Starboard Commercial Real Estate

Hans Hansson | September 11, 2006

There are several "dos" and "don'ts" that should be followed by both the landlord and the tenant in a leasing transaction to secure office space. Here is my breakdown of dos and don'ts from the landlord's prospective; follow these guidelines to achieve a more successful negotiation.

Landlord's Dos:

- The market is hot; make sure you maximize your potential rental rates.
- Keep your tenant improvement costs as low as possible.
- Keep rent concessions to a minimum.
- Make sure that the lease includes at least a CPI increase or a fixed-rate increase every year.
- Expose your property to as many prospective tenants as possible to keep the building in a competitive position.
- Keep legal costs down in lease negotiations.
- Keep legal costs under control by using a balanced lease that will be subject to less change.
- Keep your vacancy rates on par with or less than your competition.
- Maintain a modernization plan that keeps your building up to date.

Landlord's Don'ts

- Don't wait to secure the highest rental rate possible. Profits could be washed out by additional vacancy time; in addition, market conditions could change rapidly. Remember 2001 and the dot-com crash.
- Don't rule out tenant improvements-losing a proposed tenant by refusing to make improvements could lead to additional vacancy time.
- Don't make the mistake of not using free rent to secure a higher contract rate that could be more in line with the market if rental rates continue to grow.
- Reward brokers but don't make the mistake of cutting out promotions as well as fees as the market tightens again. If you are not competitive in these areas, you risk fewer tours, which mean less qualified tenants, which could lead to longer vacancy times.
- Don't keep rental rates high and accept a high vacancy rate while waiting for market conditions to improve. High vacancies could lead to high tenant improvement costs and free rent as additional concessions.
- Don't discontinue modernization plans in a hot market. A modernization plan takes months to develop and build out. Tenants want the level of service and quality of appearance to be maintained over the life of their lease. This may attract them to stay for another lease term, saving you thousands of dollars in downtime, leasing and legal fees, and tenant improvements.
Posted 13 years, 5 months ago on September 11, 2006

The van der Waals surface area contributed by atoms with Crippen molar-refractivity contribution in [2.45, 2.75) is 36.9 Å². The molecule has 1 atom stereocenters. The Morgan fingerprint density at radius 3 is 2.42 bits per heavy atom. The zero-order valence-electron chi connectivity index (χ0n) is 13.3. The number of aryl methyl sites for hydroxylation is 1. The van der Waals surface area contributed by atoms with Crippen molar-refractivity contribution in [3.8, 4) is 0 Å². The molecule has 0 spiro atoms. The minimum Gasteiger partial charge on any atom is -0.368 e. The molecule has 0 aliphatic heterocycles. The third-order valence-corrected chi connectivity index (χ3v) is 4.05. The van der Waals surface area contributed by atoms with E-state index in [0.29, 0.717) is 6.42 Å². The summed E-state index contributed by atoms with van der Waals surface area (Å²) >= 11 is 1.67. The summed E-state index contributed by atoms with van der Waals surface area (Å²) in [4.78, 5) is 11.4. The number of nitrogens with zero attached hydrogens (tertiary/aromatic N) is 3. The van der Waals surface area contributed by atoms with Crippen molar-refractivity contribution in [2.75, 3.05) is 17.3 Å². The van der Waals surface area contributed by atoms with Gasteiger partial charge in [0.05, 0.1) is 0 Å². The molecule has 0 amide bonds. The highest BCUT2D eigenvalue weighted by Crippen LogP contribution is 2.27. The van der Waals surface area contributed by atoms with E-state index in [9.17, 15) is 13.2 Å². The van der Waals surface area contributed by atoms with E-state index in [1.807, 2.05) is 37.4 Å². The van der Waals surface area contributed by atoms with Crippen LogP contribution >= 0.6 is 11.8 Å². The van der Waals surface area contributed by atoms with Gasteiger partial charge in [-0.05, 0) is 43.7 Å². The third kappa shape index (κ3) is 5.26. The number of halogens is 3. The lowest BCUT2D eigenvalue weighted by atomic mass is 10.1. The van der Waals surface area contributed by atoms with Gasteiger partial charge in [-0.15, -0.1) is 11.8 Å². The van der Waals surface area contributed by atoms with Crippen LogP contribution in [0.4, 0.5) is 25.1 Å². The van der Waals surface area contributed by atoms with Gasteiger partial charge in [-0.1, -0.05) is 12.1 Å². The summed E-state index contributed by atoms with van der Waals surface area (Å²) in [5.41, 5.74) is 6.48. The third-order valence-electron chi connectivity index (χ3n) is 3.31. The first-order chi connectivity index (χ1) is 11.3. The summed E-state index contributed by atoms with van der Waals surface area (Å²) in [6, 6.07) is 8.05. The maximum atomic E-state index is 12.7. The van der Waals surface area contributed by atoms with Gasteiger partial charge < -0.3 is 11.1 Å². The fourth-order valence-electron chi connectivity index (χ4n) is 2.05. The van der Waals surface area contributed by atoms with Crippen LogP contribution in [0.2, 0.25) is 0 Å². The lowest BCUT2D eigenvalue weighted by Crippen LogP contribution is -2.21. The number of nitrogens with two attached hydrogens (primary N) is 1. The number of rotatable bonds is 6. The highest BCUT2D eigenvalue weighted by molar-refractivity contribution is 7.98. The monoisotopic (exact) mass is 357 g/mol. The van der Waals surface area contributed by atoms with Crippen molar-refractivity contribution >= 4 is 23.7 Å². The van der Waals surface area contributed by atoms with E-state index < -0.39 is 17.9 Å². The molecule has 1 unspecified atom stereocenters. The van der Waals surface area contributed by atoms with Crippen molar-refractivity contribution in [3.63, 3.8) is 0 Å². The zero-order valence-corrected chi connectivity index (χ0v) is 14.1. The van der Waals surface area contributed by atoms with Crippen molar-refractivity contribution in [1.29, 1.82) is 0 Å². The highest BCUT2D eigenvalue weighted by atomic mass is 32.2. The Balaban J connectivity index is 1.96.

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Re: The Landlord's Dos and Don'ts of a Deal
Tips for Being a Successful Landlord

In today’s apartment rental market there are several things that are “must do’s” for becoming a successful landlord. The reason you’re playing the real estate rental game is to have the check in your mailbox on the first of the month, right? Here are a few tips that can help you to achieve this with as little aggravation and frustration possible.

First and foremost is finding the right tenant to rent your apartment, house or other rental. This is the most important ingredient in the recipe. Checking the prospective tenant’s credit history to make sure they are paying their bills is one of the best ways you can screen. A tenant that pays their bills on time most likely will send you their rent on time. Establish a clear system on collecting rent, handling complaints from the tenant and how you will contact them if you need to gain access to the apartment.

Secondly, get all the important terms of the tenancy in writing. You have the option to have a basic rental agreement or draw up a formal lease. Whichever you decide, the important thing is to document the terms that you and the tenant agreed to. Clarify who is paying the utilities, the rental price and any other agreements made between you and your tenant.

It’s a good idea to stay on top of the repair and maintenance needs of your property. When you are notified of something that is broken or not working, repair it as soon as possible to prevent further damages. You may also lawfully enable the tenant to withhold rent, sue for injuries caused by defective conditions or move out without notice.

On a similar topic make sure you are carrying enough property and liability insurance to cover yourself in any situation. A well designed insurance program can protect your rental property from losses caused by everything from fire and storms to burglary, vandalism, and personal injury lawsuits.

I hope that this has been helpful to you. Just remember, as long as you follow these simple tips you will be on your way to a happy and fulfilling landlord future. Best of luck!

ABOUT THE AUTHOR: Eric Goldstein, associated with which Conveniently Connects All People with All Spaces in All Places, has been dedicated to the real estate rental market for over 8 years. He has assisted over 25,000 landlords with their renting needs. Any questions about renting apartments, houses or other rentals feel free to visit or email him at

2006/10/12 by Jamie • • Reply
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